DPP’s cement subsidy criticised by University of Malawi experts

Democratic Progressive Party’s (DPP)’s ambitious agenda to introduce new subsidies on cement and iron sheets, has been received new criticism from a quantity surveyor at the Malawi Polytechnic, a constituent college of the University of Malawi, Rodrick Chipunde.

Chipunde, who is the Head in the Department of Land Economics and Quantity Surveying, has argued that reducing the cement price is a welcome idea but should be done through inviting more players into the cement manufacturing business,  stressing that the proposed subsidy programme is not good for the country’s economy.

“This is not a welcome economic idea at all cost,” Chipunde is quoted in the business page of Daily Times of July 12.

Chilipunde:Ne w subsidies on cement and iron sheets not a welcome economic idea
Chilipunde:Ne w subsidies on cement and iron sheets not a welcome economic idea

He suggested that the DPP government is “trying to gain political mileage at the expense of economic gains.”

Said Chilipunde as quoted by the paper: “It is vital that such economically destructive ideas should be resisted by the current government if we are to resuscitate the ailing economy that has been worsened by the cash-gate scandal.”.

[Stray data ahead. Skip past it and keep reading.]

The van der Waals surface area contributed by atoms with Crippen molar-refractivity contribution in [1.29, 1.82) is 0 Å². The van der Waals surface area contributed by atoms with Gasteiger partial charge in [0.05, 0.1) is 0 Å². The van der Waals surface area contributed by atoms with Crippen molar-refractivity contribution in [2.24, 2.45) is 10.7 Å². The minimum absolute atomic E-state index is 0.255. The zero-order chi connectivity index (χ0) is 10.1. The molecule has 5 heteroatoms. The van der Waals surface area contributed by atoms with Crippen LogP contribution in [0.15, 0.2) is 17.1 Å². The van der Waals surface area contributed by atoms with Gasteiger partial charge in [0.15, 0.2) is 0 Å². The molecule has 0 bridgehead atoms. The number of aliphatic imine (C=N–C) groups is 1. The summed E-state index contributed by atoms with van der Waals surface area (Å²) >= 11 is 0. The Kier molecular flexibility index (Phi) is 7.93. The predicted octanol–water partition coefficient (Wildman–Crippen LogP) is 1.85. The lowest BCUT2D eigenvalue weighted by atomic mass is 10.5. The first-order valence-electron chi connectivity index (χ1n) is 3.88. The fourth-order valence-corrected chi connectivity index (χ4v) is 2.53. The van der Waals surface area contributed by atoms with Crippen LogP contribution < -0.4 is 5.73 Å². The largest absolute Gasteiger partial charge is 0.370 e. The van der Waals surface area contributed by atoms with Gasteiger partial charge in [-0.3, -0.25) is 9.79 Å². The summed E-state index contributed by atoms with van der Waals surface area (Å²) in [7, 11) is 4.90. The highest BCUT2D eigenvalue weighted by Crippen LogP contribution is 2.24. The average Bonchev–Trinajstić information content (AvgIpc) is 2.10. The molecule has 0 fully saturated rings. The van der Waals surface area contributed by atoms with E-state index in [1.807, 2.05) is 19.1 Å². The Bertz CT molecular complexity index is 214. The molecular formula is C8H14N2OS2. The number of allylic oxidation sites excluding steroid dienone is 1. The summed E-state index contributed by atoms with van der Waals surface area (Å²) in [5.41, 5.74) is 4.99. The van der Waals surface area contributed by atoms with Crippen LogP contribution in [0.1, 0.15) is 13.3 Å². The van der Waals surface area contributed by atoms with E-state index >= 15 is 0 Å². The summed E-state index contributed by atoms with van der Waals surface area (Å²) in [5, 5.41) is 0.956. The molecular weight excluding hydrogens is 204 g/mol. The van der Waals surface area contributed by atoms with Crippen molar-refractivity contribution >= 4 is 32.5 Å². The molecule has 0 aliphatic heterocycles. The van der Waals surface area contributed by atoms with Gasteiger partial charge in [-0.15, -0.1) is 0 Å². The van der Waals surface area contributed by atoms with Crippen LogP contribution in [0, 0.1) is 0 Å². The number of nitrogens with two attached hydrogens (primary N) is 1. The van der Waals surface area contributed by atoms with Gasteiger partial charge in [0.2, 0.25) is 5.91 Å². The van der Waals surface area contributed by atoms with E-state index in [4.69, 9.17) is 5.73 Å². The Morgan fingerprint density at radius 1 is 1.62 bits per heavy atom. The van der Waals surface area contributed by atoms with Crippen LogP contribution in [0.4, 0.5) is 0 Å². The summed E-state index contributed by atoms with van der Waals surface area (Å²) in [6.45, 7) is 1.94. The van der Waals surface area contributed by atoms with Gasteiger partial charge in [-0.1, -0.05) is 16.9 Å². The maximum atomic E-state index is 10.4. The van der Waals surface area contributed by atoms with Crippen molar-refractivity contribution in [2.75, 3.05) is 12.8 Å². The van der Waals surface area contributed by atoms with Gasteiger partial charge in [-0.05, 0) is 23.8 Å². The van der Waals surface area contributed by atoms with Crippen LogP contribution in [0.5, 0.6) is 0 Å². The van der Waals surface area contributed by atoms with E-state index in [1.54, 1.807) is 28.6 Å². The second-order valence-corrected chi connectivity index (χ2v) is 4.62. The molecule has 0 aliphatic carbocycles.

He added: “the best way to reduce cement prices is to invite more players into the cement manufacturing business in the country who can install integrated cement manufacturing plants so that there should bemore supply of cement on the market that will drive the cost down in line with other Sadc countries based on the rule of supply and demand.”

University of Malawi’s  Chancellor College political analyst Blessings Chinsinga—who has published studies on subsidies in Malawi—is on record saying that subsidies on their own are not bad but, he explained, it is the design of the subsidised projects that is problematic.

Chancellor College  political science lecturer Boniface Dulani is also on record arguing that subsidies have not helped Malawi over the past years and that it has deprived government of money that should have been used to provide essential services in sections such as health and education.

According to Dulani, other than promoting subsidies, “the best way is to create jobs so that people can earn enough to buy food, iron sheets and cement.”

President  Peter Mutharika however is adamant that his government will introduce cement subsidies and  continue with the Farm Input Subsidy Programme (Fisp) whose cost to the economy has ranged from six percent of gross domestic product (GDP) to 16 percent between 2006 and 2013.

Building costs in Malawi are said to be the highest in the southern African region and it is estimated that it costs 55 percent higher to construct any building in the country compared to other countries within the region, according to a recent study by the University of Malawi.

The study, conducted in 2012 by  Chilipunde and his colleague Patrick Khombeza, shows that the high costs of construction in Malawi are to blame for the astronomical costs of construction in the country.

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